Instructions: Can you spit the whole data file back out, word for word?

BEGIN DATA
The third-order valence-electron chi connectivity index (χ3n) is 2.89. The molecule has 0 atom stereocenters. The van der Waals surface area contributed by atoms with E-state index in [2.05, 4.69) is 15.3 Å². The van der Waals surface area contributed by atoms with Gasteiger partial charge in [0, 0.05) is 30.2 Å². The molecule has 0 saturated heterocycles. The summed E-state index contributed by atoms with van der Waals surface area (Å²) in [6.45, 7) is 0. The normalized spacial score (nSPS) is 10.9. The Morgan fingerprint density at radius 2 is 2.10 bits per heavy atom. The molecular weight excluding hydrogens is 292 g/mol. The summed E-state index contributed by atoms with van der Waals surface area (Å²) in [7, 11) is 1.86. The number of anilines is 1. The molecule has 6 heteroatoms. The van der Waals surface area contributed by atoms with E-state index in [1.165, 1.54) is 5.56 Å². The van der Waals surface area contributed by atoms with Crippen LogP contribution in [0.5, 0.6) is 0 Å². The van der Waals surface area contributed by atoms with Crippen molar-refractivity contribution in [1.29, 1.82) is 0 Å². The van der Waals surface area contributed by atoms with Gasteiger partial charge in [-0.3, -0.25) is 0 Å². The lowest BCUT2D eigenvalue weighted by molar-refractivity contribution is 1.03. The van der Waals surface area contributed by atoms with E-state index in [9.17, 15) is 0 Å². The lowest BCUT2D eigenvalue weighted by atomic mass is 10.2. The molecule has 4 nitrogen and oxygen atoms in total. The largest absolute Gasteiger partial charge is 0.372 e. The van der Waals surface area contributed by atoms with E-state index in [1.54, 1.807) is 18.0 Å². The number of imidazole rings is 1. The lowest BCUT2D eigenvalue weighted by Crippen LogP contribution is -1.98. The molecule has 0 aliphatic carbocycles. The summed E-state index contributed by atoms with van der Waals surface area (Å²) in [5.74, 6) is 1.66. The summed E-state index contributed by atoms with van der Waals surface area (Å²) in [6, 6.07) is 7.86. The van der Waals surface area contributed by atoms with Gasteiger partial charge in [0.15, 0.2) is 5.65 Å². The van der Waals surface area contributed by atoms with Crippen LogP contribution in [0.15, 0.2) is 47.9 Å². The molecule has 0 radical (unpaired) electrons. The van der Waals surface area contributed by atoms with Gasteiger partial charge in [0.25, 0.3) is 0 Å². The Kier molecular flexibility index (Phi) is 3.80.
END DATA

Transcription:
The third-order valence-electron chi connectivity index (χ3n) is 2.89. The molecule has 0 atom stereocenters. The van der Waals surface area contributed by atoms with E-state index in [2.05, 4.69) is 15.3 Å². The van der Waals surface area contributed by atoms with Gasteiger partial charge in [0, 0.05) is 30.2 Å². The molecule has 0 saturated heterocycles. The summed E-state index contributed by atoms with van der Waals surface area (Å²) in [6.45, 7) is 0. The normalized spacial score (nSPS) is 10.9. The Morgan fingerprint density at radius 2 is 2.10 bits per heavy atom. The molecular weight excluding hydrogens is 292 g/mol. The summed E-state index contributed by atoms with van der Waals surface area (Å²) in [7, 11) is 1.86. The number of anilines is 1. The molecule has 6 heteroatoms. The van der Waals surface area contributed by atoms with E-state index in [1.165, 1.54) is 5.56 Å². The van der Waals surface area contributed by atoms with Crippen LogP contribution in [0.5, 0.6) is 0 Å². The van der Waals surface area contributed by atoms with Crippen molar-refractivity contribution in [1.29, 1.82) is 0 Å². The van der Waals surface area contributed by atoms with Gasteiger partial charge in [-0.3, -0.25) is 0 Å². The lowest BCUT2D eigenvalue weighted by molar-refractivity contribution is 1.03. The van der Waals surface area contributed by atoms with E-state index in [9.17, 15) is 0 Å². The lowest BCUT2D eigenvalue weighted by atomic mass is 10.2. The molecule has 4 nitrogen and oxygen atoms in total. The largest absolute Gasteiger partial charge is 0.372 e. The van der Waals surface area contributed by atoms with E-state index in [1.54, 1.807) is 18.0 Å². The number of imidazole rings is 1. The lowest BCUT2D eigenvalue weighted by Crippen LogP contribution is -1.98. The molecule has 0 aliphatic carbocycles. The summed E-state index contributed by atoms with van der Waals surface area (Å²) in [5.74, 6) is 1.66. The summed E-state index contributed by atoms with van der Waals surface area (Å²) in [6, 6.07) is 7.86. The van der Waals surface area contributed by atoms with Gasteiger partial charge in [0.15, 0.2) is 5.65 Å². The van der Waals surface area contributed by atoms with Crippen LogP contribution in [0.15, 0.2) is 47.9 Å². The molecule has 0 radical (unpaired) electrons. The van der Waals surface area contributed by atoms with Gasteiger partial charge in [0.25, 0.3) is 0 Å². The Kier molecular flexibility index (Phi) is 3.80.